So . . . everything that I learned was wrong, and Sylvain Gouguenheim -- in his Aristote au Mont Saint-Michel -- has proof.

Actually, I had already begun to question some of the thesis of the Western debt to Islamic science, for in my cursory readings in that field, I had begun to suspect that the Islamic "Golden Age" was golden because the 'Muslim' empire was still a largely non-Muslim, multicultural realm that allowed greater intellectual freedom than later was possible under more profound Islamization.

Even the achievements of Muslim scientists were erected on the scientific foundation laid by Greco-Roman science in the lands conquered by Islam.

Moreover, I wondered if Western Europe had really been so benighted in the Early Middle Ages as was often claimed -- were the 'Dark Ages' really so utterly dark?

As Vinocur remarks, this is "a controversy, . . . a real one," and Gouguenheim's book sounds interesting enough for me to attempt reading it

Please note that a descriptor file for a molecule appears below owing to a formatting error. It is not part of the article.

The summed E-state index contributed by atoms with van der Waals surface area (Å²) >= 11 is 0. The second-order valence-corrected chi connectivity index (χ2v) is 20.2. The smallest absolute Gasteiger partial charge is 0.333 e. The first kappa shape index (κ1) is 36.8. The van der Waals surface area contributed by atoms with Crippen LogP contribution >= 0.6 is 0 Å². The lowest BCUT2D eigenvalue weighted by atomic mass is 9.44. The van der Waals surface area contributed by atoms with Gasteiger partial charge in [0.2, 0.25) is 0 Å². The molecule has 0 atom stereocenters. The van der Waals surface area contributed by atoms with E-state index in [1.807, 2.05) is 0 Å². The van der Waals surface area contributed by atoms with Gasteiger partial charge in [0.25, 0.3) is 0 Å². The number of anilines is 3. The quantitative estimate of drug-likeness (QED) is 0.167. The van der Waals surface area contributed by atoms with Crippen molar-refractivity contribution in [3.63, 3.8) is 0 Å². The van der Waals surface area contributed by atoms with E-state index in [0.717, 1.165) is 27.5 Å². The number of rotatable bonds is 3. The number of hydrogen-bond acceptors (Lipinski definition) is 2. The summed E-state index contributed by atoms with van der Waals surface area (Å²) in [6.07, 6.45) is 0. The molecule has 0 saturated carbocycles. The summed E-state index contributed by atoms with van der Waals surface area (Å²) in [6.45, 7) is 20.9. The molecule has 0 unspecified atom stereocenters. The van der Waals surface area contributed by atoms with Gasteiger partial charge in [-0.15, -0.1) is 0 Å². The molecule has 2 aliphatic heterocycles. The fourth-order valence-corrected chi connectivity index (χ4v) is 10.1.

in French . . . almost. Or I could read what Le Monde and Le Figaro have to say in their reviews . . . also in French.

But perhaps I'll wait for the book's English translation, which is certain to come soon.

Meanwhile, I have a few doubts about this book
completely overturning what we 'know'. Some of Gouguenheim's critics argue "that he disregarded the mathematics and astronomy produced by the Islamic world between the 9th and 13th centuries and painted the period's Islamic civilization exactly what it was not: obscurantist, legalistic, fatalistic and fanatic." The point is perhaps well taken. One cannot deny the achievements of Muslim scientists, nor can one ignore the fact that the translation of scientific texts from Arabic to Latin did take place in such places as Spain from about the 12th century until the Renaissance, when Westerners turned largely to the original Greek sources coming from Byzantium.

The issue, then, is not whether Western science owes an intellectual debt to the Muslim world but, rather, the amount of that debt . . . if "debt" is the right word.

My own view? I'd use an analogy other than
debt. Let me suggest this scenario. Some of the Greco-Roman world's intellectual wealth was invested in Muslim intellectual enterprises during the Early Middle Ages, and the interest that accumulated from that investment was collected by the West in the High Middle Ages.

That's a type of usury, I suppose, and usury was condemned in both
Islam and Medieval Christianity, but whoever said that civilizations are entirely consistent?